Reasons for renovations in senior living can be brought up from many sources. Some of these sources may include normal wear, new or evolving security concerns, increased competition for residents, or even a budget surplus. While all of these may be motivating factors in the decision to move forward with a renovation project, there are several other reasons which may also contribute to a need for renovations.
Market Background & Trends
All market indicators are pointing to the single largest population shift in American history. After World War II, the increase in the population known as the Baby Boom has caused a number of changes to everything from shopping trends to economic policy. As the Boomers transition into retirement, senior communities are scrambling to prepare for the largest demand their market has ever experienced. This unprecedented shift is causing many existing facilities to rethink their business approach so that they can not only remain relevant but can also compete in this evolving landscape.
Faced with significant shifts in new construction, or an increasing trend of seniors opting for in-home care, and increased life expectancies, the facilities who are proactive are the ones most likely to rise to the top. To help those who may be on the fence about the need to renovate, I’ve put together this list of 5 reasons why renovation should either be in-progress now or on a schedule to be done.
1 – Baby Boomers are already in the market and planning their future
According to the U.S. Census Bureau in a March 2018 report on senior housing, the estimated population growth of seniors over the age of 75, during the years 2020 until 2030, is expected to grow at 36%. Additionally, by 2050 the 75+ population estimate is more than double that of 2020.
You may be thinking, “Anyone can do the math, but how do I know that they are planning for the rest of their retirement?” Try thinking of it like this. You need groceries. You may look at coupons, plan for upcoming meals, and rummage through the pantry before you make a grocery list. Now, I ask you, if you would take this much time to prepare for a trip to a grocery store, when would you start looking for a place to spend your retirement, and maybe the rest of your life?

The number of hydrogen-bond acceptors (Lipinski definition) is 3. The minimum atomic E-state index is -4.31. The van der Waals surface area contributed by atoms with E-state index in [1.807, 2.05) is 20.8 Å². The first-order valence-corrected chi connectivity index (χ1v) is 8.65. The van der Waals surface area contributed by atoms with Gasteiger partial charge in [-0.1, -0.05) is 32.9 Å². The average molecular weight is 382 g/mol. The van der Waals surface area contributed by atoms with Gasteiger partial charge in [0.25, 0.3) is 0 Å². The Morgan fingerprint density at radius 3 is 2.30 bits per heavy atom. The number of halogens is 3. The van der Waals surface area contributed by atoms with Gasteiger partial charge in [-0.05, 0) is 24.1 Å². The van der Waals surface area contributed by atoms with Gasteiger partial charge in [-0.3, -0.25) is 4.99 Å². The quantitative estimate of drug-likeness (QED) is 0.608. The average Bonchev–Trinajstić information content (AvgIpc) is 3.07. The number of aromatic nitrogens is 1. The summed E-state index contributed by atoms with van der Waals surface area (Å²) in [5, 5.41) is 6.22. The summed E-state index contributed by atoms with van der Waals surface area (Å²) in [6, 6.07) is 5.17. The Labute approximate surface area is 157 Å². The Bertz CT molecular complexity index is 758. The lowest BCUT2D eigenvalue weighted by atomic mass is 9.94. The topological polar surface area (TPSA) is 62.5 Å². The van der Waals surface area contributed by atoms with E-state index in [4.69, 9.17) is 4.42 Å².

2 – If you aren’t competing, you are already behind
The senior living construction boom started ramping up in 2014 and into 2015. During this period, the number of new senior living facilities under construction almost doubled over the same time just a few years earlier. These soaring numbers continued through 2016 and 2017, but these trends began to tail off in 2018 and into 2019. The number of new construction projects are still way above normal even though the largest surge of the construction boom has passed. This points to the fact that the market has already reacted to the projected growth and has a jump-start on attracting new customers in the market.
Many of these new modern facilities are colorful, open and bright, designed with the goal of attracting new residents. Often, activities focusing on fitness, health and wellbeing, and social interactions are used as additional lures to drive occupancy. In short, this is your competition. If you want to compete for this market and fill your beds, it is critical to compete on a similar level.
3 – The competition isn’t just other senior living facilities
Even with the flood of new, modern, active and beautiful options, more and more retirees are opting for in-home care. Among the reasons driving this trend are budget concerns, the pride of being self-sufficient, and the fact that many older facilities feel like hospitals and institutions.
It isn’t necessary for a senior living facility to feel like a hospital. The more a facility can be made to feel like home, the more appeal it will have for the portion of the market that may be choosing in-home care as an alternative to living in a senior community.
4 – Word-of-Mouth Can be Positive or Negative
As research deepens into the causes of dementia, depression, and feelings of isolation later in life, non-medicinal treatments are beginning to rise to the surface. Activity programs, or any opportunity that a facility can provide which encourages social interactions in seniors, can be used to help treat and sustain mental health.
Part of the treatment plan, prescribed by many doctors and healthcare providers, is to take part in socialization programs with other seniors. When they get together to discuss what is happening in their lives, what do you think they are talking about? And more importantly, what can you do to ensure that when options for living arise, a compelling case is made for your facility? You can drive the narrative through the experience provided in your community.
5 – It doesn’t have to cost a fortune
At the end of the day, the cost of operating a business will often determine what improvements can be made. Improvements can cost anywhere from a couple of dollars to thousands and hundreds of thousands of dollars.
I believe that two of the quickest and most cost-effective improvements that can be made consist of adding décor items and improving lighting. From there additional changes can be repainting a room or replacing furniture. Installing a patio or larger construction projects can then be spaced out and budgeted into a refresh cycle spanning several years.
Remain Competitive in the Market
If remaining competitive is the goal, simple upgrades can help you get there. Competition is an essential part of any business. But, in the senior living industry, the commodity being sold is the experience, not a facility. The ability to make that experience positive so that your business thrives may be the difference between struggling to fill beds and having a waiting list to join your community.